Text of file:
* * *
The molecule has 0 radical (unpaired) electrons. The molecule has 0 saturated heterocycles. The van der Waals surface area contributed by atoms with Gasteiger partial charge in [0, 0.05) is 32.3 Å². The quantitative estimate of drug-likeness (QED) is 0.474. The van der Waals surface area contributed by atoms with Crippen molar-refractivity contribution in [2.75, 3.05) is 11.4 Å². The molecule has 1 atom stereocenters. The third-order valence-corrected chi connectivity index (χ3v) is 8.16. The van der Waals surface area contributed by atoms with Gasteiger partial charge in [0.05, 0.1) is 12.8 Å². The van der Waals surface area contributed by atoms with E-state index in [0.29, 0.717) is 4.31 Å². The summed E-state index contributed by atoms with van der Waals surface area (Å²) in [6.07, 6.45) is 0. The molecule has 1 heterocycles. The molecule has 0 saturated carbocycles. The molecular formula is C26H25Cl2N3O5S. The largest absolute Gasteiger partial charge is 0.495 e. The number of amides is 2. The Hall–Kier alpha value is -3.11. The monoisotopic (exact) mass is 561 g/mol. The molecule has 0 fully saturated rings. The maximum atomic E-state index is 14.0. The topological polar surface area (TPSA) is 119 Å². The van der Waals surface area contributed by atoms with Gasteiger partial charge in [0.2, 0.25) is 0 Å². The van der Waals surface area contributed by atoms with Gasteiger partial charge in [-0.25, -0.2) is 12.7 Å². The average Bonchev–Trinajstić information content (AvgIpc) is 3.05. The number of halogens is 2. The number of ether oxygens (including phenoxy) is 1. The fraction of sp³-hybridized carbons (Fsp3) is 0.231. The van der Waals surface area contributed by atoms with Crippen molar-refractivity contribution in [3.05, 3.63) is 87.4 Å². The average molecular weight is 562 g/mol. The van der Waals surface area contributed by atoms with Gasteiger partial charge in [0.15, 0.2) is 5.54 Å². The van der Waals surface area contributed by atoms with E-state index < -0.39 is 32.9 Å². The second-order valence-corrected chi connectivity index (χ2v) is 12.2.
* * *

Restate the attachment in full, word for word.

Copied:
The molecule has 0 radical (unpaired) electrons. The molecule has 0 saturated heterocycles. The van der Waals surface area contributed by atoms with Gasteiger partial charge in [0, 0.05) is 32.3 Å². The quantitative estimate of drug-likeness (QED) is 0.474. The van der Waals surface area contributed by atoms with Crippen molar-refractivity contribution in [2.75, 3.05) is 11.4 Å². The molecule has 1 atom stereocenters. The third-order valence-corrected chi connectivity index (χ3v) is 8.16. The van der Waals surface area contributed by atoms with Gasteiger partial charge in [0.05, 0.1) is 12.8 Å². The van der Waals surface area contributed by atoms with E-state index in [0.29, 0.717) is 4.31 Å². The summed E-state index contributed by atoms with van der Waals surface area (Å²) in [6.07, 6.45) is 0. The molecule has 1 heterocycles. The molecule has 0 saturated carbocycles. The molecular formula is C26H25Cl2N3O5S. The largest absolute Gasteiger partial charge is 0.495 e. The number of amides is 2. The Hall–Kier alpha value is -3.11. The monoisotopic (exact) mass is 561 g/mol. The molecule has 0 fully saturated rings. The maximum atomic E-state index is 14.0. The topological polar surface area (TPSA) is 119 Å². The van der Waals surface area contributed by atoms with Gasteiger partial charge in [0.2, 0.25) is 0 Å². The van der Waals surface area contributed by atoms with Gasteiger partial charge in [-0.25, -0.2) is 12.7 Å². The average Bonchev–Trinajstić information content (AvgIpc) is 3.05. The number of halogens is 2. The number of ether oxygens (including phenoxy) is 1. The fraction of sp³-hybridized carbons (Fsp3) is 0.231. The van der Waals surface area contributed by atoms with Crippen molar-refractivity contribution in [3.05, 3.63) is 87.4 Å². The average molecular weight is 562 g/mol. The van der Waals surface area contributed by atoms with Gasteiger partial charge in [0.15, 0.2) is 5.54 Å². The van der Waals surface area contributed by atoms with E-state index < -0.39 is 32.9 Å². The second-order valence-corrected chi connectivity index (χ2v) is 12.2.